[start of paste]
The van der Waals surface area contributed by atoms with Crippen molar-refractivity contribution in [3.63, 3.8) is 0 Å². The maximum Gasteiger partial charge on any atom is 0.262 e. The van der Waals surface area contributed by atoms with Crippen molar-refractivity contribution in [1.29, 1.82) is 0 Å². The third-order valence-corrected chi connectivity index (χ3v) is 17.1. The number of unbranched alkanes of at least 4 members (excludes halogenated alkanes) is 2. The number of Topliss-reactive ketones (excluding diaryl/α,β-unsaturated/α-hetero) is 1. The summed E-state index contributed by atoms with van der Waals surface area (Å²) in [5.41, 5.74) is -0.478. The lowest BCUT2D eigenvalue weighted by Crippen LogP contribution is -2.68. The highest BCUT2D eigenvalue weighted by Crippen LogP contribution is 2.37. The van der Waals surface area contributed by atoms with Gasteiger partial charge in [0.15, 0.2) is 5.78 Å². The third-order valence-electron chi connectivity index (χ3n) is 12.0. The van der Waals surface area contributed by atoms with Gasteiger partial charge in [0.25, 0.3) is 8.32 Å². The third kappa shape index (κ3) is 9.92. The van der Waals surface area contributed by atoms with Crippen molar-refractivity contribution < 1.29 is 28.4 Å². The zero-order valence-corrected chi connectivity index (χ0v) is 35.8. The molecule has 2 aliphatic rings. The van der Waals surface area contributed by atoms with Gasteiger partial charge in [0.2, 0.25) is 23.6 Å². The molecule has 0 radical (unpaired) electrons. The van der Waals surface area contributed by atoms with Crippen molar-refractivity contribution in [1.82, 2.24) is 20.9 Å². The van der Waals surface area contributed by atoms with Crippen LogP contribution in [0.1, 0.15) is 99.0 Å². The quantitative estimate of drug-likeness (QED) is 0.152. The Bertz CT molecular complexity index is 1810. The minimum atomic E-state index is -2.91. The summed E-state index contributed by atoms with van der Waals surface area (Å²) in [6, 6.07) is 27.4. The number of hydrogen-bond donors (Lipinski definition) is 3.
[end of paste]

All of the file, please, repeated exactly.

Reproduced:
The van der Waals surface area contributed by atoms with Crippen molar-refractivity contribution in [3.63, 3.8) is 0 Å². The maximum Gasteiger partial charge on any atom is 0.262 e. The van der Waals surface area contributed by atoms with Crippen molar-refractivity contribution in [1.29, 1.82) is 0 Å². The third-order valence-corrected chi connectivity index (χ3v) is 17.1. The number of unbranched alkanes of at least 4 members (excludes halogenated alkanes) is 2. The number of Topliss-reactive ketones (excluding diaryl/α,β-unsaturated/α-hetero) is 1. The summed E-state index contributed by atoms with van der Waals surface area (Å²) in [5.41, 5.74) is -0.478. The lowest BCUT2D eigenvalue weighted by Crippen LogP contribution is -2.68. The highest BCUT2D eigenvalue weighted by Crippen LogP contribution is 2.37. The van der Waals surface area contributed by atoms with Gasteiger partial charge in [0.15, 0.2) is 5.78 Å². The third-order valence-electron chi connectivity index (χ3n) is 12.0. The van der Waals surface area contributed by atoms with Gasteiger partial charge in [0.25, 0.3) is 8.32 Å². The third kappa shape index (κ3) is 9.92. The van der Waals surface area contributed by atoms with Crippen molar-refractivity contribution < 1.29 is 28.4 Å². The zero-order valence-corrected chi connectivity index (χ0v) is 35.8. The molecule has 2 aliphatic rings. The van der Waals surface area contributed by atoms with Gasteiger partial charge in [0.2, 0.25) is 23.6 Å². The molecule has 0 radical (unpaired) electrons. The van der Waals surface area contributed by atoms with Crippen molar-refractivity contribution in [1.82, 2.24) is 20.9 Å². The van der Waals surface area contributed by atoms with Crippen LogP contribution in [0.1, 0.15) is 99.0 Å². The quantitative estimate of drug-likeness (QED) is 0.152. The Bertz CT molecular complexity index is 1810. The minimum atomic E-state index is -2.91. The summed E-state index contributed by atoms with van der Waals surface area (Å²) in [6, 6.07) is 27.4. The number of hydrogen-bond donors (Lipinski definition) is 3.